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your duty to yourselves, to your fellow-creatures, and to God.

Perhaps some of you may ask what your duty is to yourselves? and say that this is a duty which you never heard of. I reply, that we all owe it to ourselves not to throw away the advantages which God has bestowed on us; not to act so as to bring shame and disgrace on ourselves: that we must not forget that we are God's creatures, and accountable to him for all we do, and bound to live as heirs of that immortality which he has promised to all those who obey him. This then is your duty to yourselves. If there are any amongst you who, from obstinacy, or indolence, or from want of knowing better, have got into a habit of setting yourselves against your lessons, or against making that use of your time which your friends and teachers exhort you to make of it, I do exhort you to think very seriously of this your duty to yourselves. And this your duty to yourselves is of the greater importance, because the injury which your neglect in this matter is doing to yourselves directly, is also an ingratitude to your

parents, who probably deny many things to themselves that they may procure the means of instruction for you. It is a mortification to your teachers to see the pains which they take for your benefit thrown away by your own wilfulness and folly. I own that lessons are not often amusing, and that even a good child may prefer play to work. But a good child will strive against this reluctance to work; and a wise child will soon find that "labour is profit," that if he applies himself with diligence to his tasks he will have his reward. The reward of his attention to, and of his endeavour to understand, what he is set to learn, will be, that his lessons will very soon be less irksome to him. The more knowledge he acquires, the more pleasure he will have in gaining every addition to it. After a time, usually a short time, his school hours will be no longer wearisome, and his play hours will be the more enjoyed because he feels that he has earned and has deserved them. He will have no punishments, no after reckonings to dread. His heart will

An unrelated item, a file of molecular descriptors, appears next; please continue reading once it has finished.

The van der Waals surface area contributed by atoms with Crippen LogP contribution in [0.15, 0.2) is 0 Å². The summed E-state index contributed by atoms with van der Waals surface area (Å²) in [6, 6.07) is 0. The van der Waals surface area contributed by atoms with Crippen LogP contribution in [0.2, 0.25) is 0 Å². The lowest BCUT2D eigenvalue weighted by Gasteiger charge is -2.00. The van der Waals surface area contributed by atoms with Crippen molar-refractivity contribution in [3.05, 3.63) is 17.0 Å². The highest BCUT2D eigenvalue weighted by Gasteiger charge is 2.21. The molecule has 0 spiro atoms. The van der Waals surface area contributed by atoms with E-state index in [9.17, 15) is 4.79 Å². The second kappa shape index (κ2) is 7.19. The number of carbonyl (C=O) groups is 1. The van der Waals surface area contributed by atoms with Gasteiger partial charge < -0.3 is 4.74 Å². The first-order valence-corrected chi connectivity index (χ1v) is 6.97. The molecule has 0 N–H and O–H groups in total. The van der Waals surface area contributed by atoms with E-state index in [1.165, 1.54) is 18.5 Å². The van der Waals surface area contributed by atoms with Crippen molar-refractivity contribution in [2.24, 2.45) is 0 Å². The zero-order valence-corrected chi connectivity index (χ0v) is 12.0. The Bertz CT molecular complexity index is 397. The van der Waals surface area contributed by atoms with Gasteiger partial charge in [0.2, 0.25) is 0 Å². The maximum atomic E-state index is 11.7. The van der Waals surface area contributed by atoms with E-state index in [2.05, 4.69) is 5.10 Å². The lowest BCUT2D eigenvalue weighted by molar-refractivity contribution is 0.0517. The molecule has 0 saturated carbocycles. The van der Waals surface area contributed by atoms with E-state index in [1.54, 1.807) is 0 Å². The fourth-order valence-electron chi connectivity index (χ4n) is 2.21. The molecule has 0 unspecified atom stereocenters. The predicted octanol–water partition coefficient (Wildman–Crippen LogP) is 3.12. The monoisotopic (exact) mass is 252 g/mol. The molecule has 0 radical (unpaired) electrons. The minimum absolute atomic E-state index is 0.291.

be light. He will feel that he has been doing his duty to himself, to his parents, and, above all, to his God; to that God, who requires of all his servants that they be not slothful in business.



"Happy is the man that findeth wisdom, and the man that getteth understanding."-Proverbs iii. 13.

WE see that people pass through life with very different objects in view.

Some are

seeking riches, others are seeking distinctions, and many devote themselves to the pursuit of pleasure. But few seek wisdom; and yet wisdom is, after all, the most valuable possession which we can obtain. "All the things thou canst desire," it is said in the next verse but one to that which I have taken as my text, "are not to be compared unto her."

That you may the more clearly comprehend the value of wisdom, I will now explain to you what it is. It is not what is called cleverness, it is not talents, it is not accomplishments, it is not knowledge. The most untaught person may be wiser than the most learned. Wisdom depends on the strength

of the mind much more than on the quickness of perception. It consists in a right and sound judgment of things: it has no prejudices, no blind partialities, no selfishness. It is true and just in all its dealings: it is honesty itself; an honesty never confounded, never abashed, never shaken: it is like a rock immovable amidst the storms.

And why is wisdom so firm, so true, so just? Because true wisdom is founded on virtue, and springs from religion. "The fear of the Lord is the beginning of knowledge: but fools despise wisdom and instruction." And this wisdom that cometh of the Lord is as much superior to, as it is distinct from, that worldly spirit which sometimes goes by its name. That spirit of this world only is crafty and dissimulating, is narrow in its notions, and seeks only after earthly things; but the true wisdom which springs from righteousness is open, and candid, and sincere, and looks to higher rewards than anything which this world can give.

There may be some of my young hearers may think that wisdom is born with us,


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